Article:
Somewhat unexpectedly, we’ve got our first look at Atari’s new console. The video game company recently showed us a few pictures of the “Ataribox,” and the few details that we do have raise even more questions than we had before. The box has four USB ports, a slot for an SD card, HDMI, and ethernet. A newsletter from Atari (via Polygon) promises that it will play “classic” as well as “current” content and that it will come with “modern internal specs.” What that means, at the end of the day, is anybody’s guess: all three of those phrases come with what you might call a wide degree of interpretation. Here’s a picture of the thing below:
At first blush, the Ataribox would seem to be an obvious attempt to ride the coattails of the mini NES Classic Edition and cash in on what we could now call a retro gaming hardware craze. The more we learn, however, the more it’s clear that it’s something different entirely. This is evident right from the form factor: while the NES Classic Edition sought only to recreate the shape of the original console in a more compact package, the Atarixbox seeks to recreate the feeling of the original console with modern flair. That’s in line with the idea that the machine will also play “current” content, though again that could mean really anything.
My initial hunch is that this is a kind of Android or Windows micro-console in the vein of the Ouya and that Atari is hoping to avoid the pitfalls (get it?) of that console with the help of a classic gaming library and a still-recognizable brand. That’s just a guess, mind you, and it’s also possible that what the thing will do, exactly, isn’t even finalized. Releasing information in this cryptic way is either an effort to get people talking, or it’s because the console is still genuinely in flux. For Atari’s part, it says it’s the latter:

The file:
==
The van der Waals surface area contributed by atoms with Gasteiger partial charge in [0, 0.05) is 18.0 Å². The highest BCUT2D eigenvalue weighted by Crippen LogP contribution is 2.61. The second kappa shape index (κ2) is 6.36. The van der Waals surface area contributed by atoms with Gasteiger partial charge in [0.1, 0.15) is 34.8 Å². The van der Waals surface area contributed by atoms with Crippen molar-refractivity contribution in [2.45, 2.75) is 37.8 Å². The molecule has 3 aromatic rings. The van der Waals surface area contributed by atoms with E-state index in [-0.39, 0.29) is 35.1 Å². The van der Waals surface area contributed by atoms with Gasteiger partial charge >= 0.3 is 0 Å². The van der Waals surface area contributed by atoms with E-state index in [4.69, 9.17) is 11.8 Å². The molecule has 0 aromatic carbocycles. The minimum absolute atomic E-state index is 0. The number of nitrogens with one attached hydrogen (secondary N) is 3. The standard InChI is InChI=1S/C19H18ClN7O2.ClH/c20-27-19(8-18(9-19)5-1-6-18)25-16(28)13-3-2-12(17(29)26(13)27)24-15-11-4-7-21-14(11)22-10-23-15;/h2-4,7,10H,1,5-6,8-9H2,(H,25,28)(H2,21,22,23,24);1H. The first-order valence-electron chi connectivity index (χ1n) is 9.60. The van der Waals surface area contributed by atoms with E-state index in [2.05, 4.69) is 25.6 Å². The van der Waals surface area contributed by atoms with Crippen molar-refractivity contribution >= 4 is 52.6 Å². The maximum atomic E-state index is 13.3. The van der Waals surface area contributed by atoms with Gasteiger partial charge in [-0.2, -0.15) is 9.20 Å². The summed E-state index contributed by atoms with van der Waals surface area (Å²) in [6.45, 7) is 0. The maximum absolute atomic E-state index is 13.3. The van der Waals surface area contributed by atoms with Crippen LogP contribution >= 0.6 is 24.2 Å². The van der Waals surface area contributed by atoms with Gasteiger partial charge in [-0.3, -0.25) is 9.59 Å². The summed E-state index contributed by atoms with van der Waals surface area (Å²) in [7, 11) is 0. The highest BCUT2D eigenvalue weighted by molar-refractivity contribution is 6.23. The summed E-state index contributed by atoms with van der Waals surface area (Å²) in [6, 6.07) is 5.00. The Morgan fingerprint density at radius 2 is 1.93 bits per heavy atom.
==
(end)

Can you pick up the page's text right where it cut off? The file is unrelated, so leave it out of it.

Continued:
“We know you are hungry for more details; on specs, games, features, pricing, timing etc. We’re not teasing you intentionally; we want to get this right, so we’ve opted to share things step by step as we bring Ataribox to life, and to listen closely to Atari community feedback as we do so,” it said in the newsletter. “There are a lot of milestones, challenges and decision points in front of us in the months ahead. We’ll be giving you lots more information and status updates as we progress, and we are thrilled to have you along for the ride!”
Atari enters into a deeply crowded marketplace dominated by Xbox, PlayStation, Nintendo and the wide world of mobile gaming: in short, people do not want for ways to play video games in 2017, and micro consoles haven’t exactly blown up yet. While Atari does have its share of 1980’s nostalgia, it’s not exactly up there with Nintendo when it comes to staying power. Still, it’s possible Atari will hit on the right mix of nostalgia and forward-thinking to ride this thing into the future. We’ll see.